Casey Duby ’21 / Emertainment Monthly Staff Writer
This season of The Good Doctor has spent much more time on characters’ backgrounds and personal lives, and this episode is no exception. “Tough Titmouse” focuses on how tough parental decisions shape kids’ lives, and if those decisions were the right ones. Dr. Glassman (Richard Schiff) is still visiting with the sleep deprivation-induced hallucination of his daughter, though she’s not there for the pleasant reunion he’d like it to be. When a patient’s behavioral issues become more prevalent than his physical ones, Shaun (Freddie Highmore) harkens back to how adults treated him when he was young – and yes, that means another flashback, which we haven’t seen in quite a while. We see the influence of parenting from other angles as well, as Claire (Antonia Thomas), Melendez (Nicholas Gonzalez), and Dr. Park (Will Yun Lee) are forced to address how their baggage influences their medical decisions – and confront that baggage in the process.
The show is finally hitting its stride as this episode finds the sweet spot between being a medical show and being a drama with complex, compelling characters. Past episodes have featured difficult procedures and medical phenomena that are fascinating in and of themselves, yet “Tough Titmouse” doesn’t even see an operating room. The physical reasons the patients are at the hospital are uncomplicated, easy medical fixes, yet somehow, we don’t even notice their simplicity because what this episode does have in common with every other is that the doctors face an ethical dilemma. Sometimes their choice isn’t the one we would’ve made, and the show’s acknowledgement of a moral middle ground where there can be two right answers – or no right answer – is what keeps us tuning in. This episode has taken more time than any other to delve into why the doctors vouch for what they do, and we’re indulged in a glimpse into Melendez’s family, a flashback of Shaun’s childhood, a mention of Claire’s mother (just to remind us that they haven’t forgotten about her), and more screen time for Dr. Glassman than he ever saw in season one despite the fact that he isn’t contributing to any medical decisions.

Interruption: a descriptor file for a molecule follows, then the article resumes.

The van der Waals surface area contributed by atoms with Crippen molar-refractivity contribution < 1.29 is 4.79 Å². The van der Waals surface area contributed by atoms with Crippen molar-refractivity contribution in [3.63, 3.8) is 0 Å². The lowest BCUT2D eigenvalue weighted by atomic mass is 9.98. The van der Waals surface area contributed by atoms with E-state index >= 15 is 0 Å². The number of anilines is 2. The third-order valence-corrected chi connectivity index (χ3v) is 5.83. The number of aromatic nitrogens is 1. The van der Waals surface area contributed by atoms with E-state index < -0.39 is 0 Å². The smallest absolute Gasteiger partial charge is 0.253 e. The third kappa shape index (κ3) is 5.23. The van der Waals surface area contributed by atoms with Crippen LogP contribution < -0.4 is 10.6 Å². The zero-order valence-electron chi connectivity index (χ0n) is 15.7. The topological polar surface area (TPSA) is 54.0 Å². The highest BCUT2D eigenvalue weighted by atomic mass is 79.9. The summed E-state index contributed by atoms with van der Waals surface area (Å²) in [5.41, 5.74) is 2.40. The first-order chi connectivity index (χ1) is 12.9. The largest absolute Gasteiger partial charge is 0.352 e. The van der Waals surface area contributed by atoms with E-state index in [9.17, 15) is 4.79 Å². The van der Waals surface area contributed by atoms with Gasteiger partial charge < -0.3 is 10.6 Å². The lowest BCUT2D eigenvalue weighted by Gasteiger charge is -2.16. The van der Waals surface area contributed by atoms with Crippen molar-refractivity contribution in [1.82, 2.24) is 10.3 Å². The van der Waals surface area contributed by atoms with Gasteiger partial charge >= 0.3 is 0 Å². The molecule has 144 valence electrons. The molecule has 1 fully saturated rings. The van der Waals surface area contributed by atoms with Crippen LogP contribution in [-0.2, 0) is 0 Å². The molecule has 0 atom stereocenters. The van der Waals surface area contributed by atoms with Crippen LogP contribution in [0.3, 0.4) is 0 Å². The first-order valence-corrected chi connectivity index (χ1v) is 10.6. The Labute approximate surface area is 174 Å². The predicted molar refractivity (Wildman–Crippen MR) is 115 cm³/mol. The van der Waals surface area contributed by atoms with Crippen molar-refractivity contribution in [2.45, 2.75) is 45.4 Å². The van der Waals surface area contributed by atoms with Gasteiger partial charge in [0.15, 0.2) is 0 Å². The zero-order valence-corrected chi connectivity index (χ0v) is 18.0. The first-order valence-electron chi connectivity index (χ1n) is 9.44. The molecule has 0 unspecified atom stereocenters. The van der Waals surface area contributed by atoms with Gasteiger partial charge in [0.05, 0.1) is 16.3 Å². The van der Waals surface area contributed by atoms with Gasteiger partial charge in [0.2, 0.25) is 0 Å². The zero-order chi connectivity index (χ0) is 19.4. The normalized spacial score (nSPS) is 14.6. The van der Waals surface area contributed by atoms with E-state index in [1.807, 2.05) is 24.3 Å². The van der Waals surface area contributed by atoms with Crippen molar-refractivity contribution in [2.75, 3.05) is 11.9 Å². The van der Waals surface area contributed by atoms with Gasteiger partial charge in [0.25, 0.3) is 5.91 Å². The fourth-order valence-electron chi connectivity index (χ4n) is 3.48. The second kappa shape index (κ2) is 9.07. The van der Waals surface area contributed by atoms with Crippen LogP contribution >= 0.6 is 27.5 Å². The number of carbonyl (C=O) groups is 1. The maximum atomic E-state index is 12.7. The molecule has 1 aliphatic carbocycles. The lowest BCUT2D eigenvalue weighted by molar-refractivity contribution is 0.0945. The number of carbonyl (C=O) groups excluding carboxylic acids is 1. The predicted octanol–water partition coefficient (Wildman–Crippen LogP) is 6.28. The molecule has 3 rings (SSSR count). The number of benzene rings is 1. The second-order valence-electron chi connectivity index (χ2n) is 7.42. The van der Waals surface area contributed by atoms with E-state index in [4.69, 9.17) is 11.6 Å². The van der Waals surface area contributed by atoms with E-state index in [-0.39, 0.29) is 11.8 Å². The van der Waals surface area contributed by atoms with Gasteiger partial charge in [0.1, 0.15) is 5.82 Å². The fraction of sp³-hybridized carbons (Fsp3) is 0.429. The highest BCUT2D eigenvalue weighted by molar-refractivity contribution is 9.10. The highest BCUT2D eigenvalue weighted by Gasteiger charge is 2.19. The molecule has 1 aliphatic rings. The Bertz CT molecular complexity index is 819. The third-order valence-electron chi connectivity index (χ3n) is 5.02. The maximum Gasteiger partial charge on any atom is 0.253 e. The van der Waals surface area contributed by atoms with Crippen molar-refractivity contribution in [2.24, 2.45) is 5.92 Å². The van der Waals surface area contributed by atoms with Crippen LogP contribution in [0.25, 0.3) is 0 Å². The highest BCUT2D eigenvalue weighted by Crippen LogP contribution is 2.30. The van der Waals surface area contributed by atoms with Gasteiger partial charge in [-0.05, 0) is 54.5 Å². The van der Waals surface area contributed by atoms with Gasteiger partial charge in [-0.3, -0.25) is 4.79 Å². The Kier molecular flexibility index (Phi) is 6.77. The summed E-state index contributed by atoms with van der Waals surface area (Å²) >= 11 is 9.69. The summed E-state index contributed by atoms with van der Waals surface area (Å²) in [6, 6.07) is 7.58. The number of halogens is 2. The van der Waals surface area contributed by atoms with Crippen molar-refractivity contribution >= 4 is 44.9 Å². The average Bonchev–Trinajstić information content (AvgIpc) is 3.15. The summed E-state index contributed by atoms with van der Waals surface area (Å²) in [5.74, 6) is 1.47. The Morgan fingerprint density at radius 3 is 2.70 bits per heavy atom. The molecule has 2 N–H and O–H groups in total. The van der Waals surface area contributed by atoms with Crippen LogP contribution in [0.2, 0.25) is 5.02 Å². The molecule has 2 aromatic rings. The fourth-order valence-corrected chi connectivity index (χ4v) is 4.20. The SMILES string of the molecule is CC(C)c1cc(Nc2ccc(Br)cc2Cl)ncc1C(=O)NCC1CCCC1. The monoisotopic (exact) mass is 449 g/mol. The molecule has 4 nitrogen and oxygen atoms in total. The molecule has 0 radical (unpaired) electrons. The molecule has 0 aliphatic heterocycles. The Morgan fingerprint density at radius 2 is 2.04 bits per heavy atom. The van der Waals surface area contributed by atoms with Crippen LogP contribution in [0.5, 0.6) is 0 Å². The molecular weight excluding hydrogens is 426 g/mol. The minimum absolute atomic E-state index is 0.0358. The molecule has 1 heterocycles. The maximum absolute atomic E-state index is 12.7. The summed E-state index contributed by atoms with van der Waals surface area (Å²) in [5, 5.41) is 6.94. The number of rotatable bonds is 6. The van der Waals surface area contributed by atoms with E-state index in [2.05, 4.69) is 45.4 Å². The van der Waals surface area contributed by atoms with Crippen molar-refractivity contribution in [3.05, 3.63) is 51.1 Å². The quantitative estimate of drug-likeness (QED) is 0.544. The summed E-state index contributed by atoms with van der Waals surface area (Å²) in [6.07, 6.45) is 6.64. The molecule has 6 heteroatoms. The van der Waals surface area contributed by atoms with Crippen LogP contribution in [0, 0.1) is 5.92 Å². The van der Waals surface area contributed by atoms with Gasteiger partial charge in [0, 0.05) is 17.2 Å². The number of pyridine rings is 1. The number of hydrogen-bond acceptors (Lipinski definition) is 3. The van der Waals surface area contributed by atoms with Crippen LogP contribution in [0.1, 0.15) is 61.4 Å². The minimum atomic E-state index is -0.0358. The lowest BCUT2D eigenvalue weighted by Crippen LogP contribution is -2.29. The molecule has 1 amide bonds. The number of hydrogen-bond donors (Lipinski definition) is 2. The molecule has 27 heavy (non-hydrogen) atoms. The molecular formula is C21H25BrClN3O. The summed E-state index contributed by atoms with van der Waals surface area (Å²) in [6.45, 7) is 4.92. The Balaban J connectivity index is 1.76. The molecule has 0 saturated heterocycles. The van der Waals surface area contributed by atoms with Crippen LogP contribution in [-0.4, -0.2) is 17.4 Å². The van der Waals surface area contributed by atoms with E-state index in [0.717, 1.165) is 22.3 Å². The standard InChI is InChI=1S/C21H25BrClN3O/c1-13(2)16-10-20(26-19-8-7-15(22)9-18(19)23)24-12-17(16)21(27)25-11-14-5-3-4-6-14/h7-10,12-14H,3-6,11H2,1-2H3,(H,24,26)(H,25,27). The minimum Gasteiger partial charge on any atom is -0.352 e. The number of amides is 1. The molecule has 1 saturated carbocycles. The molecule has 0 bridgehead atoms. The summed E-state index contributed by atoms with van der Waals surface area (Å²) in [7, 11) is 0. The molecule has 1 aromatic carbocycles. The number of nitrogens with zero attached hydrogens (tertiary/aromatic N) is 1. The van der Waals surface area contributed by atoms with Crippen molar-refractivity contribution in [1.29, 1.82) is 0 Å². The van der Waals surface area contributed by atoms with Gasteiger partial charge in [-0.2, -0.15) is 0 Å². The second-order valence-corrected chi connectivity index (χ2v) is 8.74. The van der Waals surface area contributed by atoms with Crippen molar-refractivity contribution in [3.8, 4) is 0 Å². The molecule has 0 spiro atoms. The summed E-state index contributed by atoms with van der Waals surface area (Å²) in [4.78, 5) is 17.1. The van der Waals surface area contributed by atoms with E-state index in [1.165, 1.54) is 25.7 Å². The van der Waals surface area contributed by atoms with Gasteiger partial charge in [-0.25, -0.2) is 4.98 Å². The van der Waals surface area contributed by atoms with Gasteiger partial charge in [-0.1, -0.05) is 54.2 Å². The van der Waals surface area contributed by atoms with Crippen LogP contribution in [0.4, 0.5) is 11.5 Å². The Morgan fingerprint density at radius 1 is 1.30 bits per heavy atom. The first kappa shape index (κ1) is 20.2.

Another major aspect of the show that finally finds itself in this episode is the fact that at its core, The Good Doctor is a wholesome show. All of these doctors are good people who want what’s best for their patients, even though their ideas of what’s best are often at odds with each other. We want them to succeed and we especially want things to work out for Shaun. We want him to say and do the right things so that the episode can end on a high note, but with Shaun that can’t always happen. For a while, the show felt at risk of succumbing to this draw to end on an uplifting note, and in doing so turn Shaun into a character that was no longer true to life. In “Tough Titmouse” Shaun is still trying to make up with Lea (Paige Spara) and he, as he often does, fields social advice from his colleagues. But Lea doesn’t want gestures, she wants Shaun to acknowledge what he did and understand what that means about himself. While we know that there are many things about other people that Shaun doesn’t understand, in this episode we see that there are also things about other people that Shaun simply doesn’t care about. This is an aspect of his character that hasn’t been touched on directly before now, and it’s a heavy one to address, yet the final moments of “Tough Titmouse” had me smiling through the credits.
Overall, this episode proves that The Good Doctor knows its characters and is unafraid take the time to let us know them too. Following last week, the first episode where a character other than Shaun had a complete arc outside the main medical plotlines (and outside the hospital entirely), the show is hitting a rhythm and sets itself apart by being a thought-provoking medical drama that is driven as much by character as it is plot, if not more so.
Episode Grade: A-
Watch The Good Doctor on ABC tonight, October 15th, at 10 PM EST.